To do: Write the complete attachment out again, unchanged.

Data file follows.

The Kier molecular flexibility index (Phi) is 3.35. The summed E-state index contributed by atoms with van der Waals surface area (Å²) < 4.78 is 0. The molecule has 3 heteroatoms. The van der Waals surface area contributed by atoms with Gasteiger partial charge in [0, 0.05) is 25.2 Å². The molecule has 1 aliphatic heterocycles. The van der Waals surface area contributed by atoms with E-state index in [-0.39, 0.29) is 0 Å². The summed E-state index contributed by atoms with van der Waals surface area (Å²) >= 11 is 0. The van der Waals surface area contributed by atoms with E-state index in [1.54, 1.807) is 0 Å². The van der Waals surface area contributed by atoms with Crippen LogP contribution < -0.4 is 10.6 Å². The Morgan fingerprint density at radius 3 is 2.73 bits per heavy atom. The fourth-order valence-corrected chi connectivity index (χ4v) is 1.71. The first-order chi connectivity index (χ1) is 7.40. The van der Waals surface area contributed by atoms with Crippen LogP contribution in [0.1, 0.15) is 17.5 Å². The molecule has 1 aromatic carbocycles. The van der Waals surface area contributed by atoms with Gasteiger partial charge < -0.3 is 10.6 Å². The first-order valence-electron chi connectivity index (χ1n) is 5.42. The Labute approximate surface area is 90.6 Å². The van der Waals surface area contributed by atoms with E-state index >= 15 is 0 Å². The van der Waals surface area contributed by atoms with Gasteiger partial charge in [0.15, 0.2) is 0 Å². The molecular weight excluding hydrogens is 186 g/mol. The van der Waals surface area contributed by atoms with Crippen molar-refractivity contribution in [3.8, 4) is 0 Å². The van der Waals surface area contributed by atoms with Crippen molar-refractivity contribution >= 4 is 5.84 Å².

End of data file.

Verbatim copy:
The Kier molecular flexibility index (Phi) is 3.35. The summed E-state index contributed by atoms with van der Waals surface area (Å²) < 4.78 is 0. The molecule has 3 heteroatoms. The van der Waals surface area contributed by atoms with Gasteiger partial charge in [0, 0.05) is 25.2 Å². The molecule has 1 aliphatic heterocycles. The van der Waals surface area contributed by atoms with E-state index in [-0.39, 0.29) is 0 Å². The summed E-state index contributed by atoms with van der Waals surface area (Å²) >= 11 is 0. The van der Waals surface area contributed by atoms with E-state index in [1.54, 1.807) is 0 Å². The van der Waals surface area contributed by atoms with Crippen LogP contribution < -0.4 is 10.6 Å². The Morgan fingerprint density at radius 3 is 2.73 bits per heavy atom. The fourth-order valence-corrected chi connectivity index (χ4v) is 1.71. The first-order chi connectivity index (χ1) is 7.40. The van der Waals surface area contributed by atoms with Crippen LogP contribution in [0.1, 0.15) is 17.5 Å². The molecule has 1 aromatic carbocycles. The van der Waals surface area contributed by atoms with Gasteiger partial charge < -0.3 is 10.6 Å². The first-order valence-electron chi connectivity index (χ1n) is 5.42. The Labute approximate surface area is 90.6 Å². The van der Waals surface area contributed by atoms with E-state index >= 15 is 0 Å². The van der Waals surface area contributed by atoms with Gasteiger partial charge in [0.15, 0.2) is 0 Å². The molecular weight excluding hydrogens is 186 g/mol. The van der Waals surface area contributed by atoms with Crippen molar-refractivity contribution in [3.8, 4) is 0 Å². The van der Waals surface area contributed by atoms with Crippen molar-refractivity contribution >= 4 is 5.84 Å².